sisyphusHeather O’s post over at MMW got me thinking…

I’m basically lazy. Oh, I get tons and tons of things done- I’m creative to a fault- I have a million projects going at any one time, and I have more ideas  for more projects than accomplishable in this lifetime. But… It happens in it’s own time. I’m just along for the ride- and when I try to force it, it’s usually a disaster.

My business comes in fits and starts. My pattern tends to be: let things go until I am burried, then open up a can of crazy and run like a madwoman. I do that with little things, like housekeeping, dishes, laundry- but also with big things in life. I waited until I was 29 to have a kid- then I had 3 of them in four years. See? It’s feast or famine.

In thinking about my struggles with my weight, this same pattern fits. For years I just float along, sitting in a big innertube floating down a fat, lazy river. Then, one day, something will click, and I decide I have to do something. That something could be Weight Watchers or any new diet- I’ll join a gym or go Jazzercize at the community center, beat my brains out,  and start feeling pretty good.  I’ll lose some weight and get some praise from loved ones. But this is a struggle. It’s a constant, daily effort to resist gravity and keep myself moving in a way that does not feel natural.

It feels like pushing an enormous Boulder up a mountain. I keep waiting for the point where “exercising” becomes part of my identity- like the way “artist” or “mother” or “good cook” have become threads in the fabric on who I am. Yet it just never happens. It always feels like pushing that Boulder is something I’m doing while waiting to get back to my real life. I’m strong, and I can muscle that Boulder a long way up the hill- but the problem seems to be there isn’t a place to set down and rest- a place where I can park the Boulder on my journey, enjoy a little time doing something else, and then pick back up and continue up the mountain.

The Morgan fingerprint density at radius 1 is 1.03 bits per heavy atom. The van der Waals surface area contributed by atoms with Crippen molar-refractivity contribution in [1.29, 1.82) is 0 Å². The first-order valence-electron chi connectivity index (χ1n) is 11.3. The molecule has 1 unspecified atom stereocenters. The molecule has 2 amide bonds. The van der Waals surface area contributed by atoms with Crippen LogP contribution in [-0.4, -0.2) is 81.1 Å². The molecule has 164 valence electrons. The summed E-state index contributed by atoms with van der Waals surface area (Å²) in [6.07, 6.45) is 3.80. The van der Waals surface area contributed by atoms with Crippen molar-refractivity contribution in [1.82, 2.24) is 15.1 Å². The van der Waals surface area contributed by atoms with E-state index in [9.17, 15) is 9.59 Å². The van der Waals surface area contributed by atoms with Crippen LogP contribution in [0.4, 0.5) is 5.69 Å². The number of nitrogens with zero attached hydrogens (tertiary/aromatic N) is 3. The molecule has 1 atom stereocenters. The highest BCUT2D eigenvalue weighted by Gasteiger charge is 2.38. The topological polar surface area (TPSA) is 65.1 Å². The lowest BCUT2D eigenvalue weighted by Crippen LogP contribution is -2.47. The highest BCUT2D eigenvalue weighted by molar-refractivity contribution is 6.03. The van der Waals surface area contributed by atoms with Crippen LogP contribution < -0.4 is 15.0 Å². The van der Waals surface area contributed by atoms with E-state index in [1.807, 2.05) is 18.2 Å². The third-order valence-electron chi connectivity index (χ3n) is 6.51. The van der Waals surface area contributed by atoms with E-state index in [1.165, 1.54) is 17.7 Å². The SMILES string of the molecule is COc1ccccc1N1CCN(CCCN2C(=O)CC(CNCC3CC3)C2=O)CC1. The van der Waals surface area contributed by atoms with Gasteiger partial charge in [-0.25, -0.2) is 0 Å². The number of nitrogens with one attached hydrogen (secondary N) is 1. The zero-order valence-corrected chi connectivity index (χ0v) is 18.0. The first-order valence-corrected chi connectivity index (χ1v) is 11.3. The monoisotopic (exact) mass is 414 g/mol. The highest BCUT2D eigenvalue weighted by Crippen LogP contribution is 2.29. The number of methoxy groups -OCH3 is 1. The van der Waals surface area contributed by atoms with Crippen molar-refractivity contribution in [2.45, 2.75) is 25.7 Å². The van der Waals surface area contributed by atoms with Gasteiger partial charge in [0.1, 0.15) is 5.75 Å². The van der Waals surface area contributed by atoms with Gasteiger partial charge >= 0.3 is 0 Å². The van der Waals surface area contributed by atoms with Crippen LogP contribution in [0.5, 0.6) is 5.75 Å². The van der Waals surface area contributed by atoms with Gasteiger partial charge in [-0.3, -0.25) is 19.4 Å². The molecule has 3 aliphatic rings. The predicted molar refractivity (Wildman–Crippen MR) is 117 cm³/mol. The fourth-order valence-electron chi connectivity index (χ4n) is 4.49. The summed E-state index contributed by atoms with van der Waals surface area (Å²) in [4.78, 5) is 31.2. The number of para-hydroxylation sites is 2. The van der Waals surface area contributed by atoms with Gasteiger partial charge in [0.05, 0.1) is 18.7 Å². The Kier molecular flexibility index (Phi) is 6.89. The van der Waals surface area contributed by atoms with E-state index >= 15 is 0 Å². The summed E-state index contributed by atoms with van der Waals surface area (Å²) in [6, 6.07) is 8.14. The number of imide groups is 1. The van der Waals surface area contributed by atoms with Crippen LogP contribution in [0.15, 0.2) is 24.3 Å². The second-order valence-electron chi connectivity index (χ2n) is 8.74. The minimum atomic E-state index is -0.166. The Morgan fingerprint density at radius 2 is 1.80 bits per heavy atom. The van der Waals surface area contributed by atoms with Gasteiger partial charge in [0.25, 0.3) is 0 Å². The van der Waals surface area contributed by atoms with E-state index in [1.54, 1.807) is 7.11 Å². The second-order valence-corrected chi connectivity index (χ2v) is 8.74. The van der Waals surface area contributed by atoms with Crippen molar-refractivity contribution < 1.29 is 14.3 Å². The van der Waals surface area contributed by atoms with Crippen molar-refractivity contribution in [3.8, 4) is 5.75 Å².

I doesn’t seem to work that way.

What happens is, I want to pay attention to something besides the Exercise Boulder, and it rolls back down the hill, and I have to start all over. Or worse. It seems the people who manage to love their Boulder, well, that’s what their lives are about- pushing that damned Boulder. How do I push the Boulder, and still take some snapshots of the flowers on the side of the mountain? What if I want to have a camp fire, or swim in a sparkley alpine stream? Nope, gotta push that Boulder.

And for me, life is full of such amazing things, I get really tired, really quickly, of looking at the ass-end of a Boulder.

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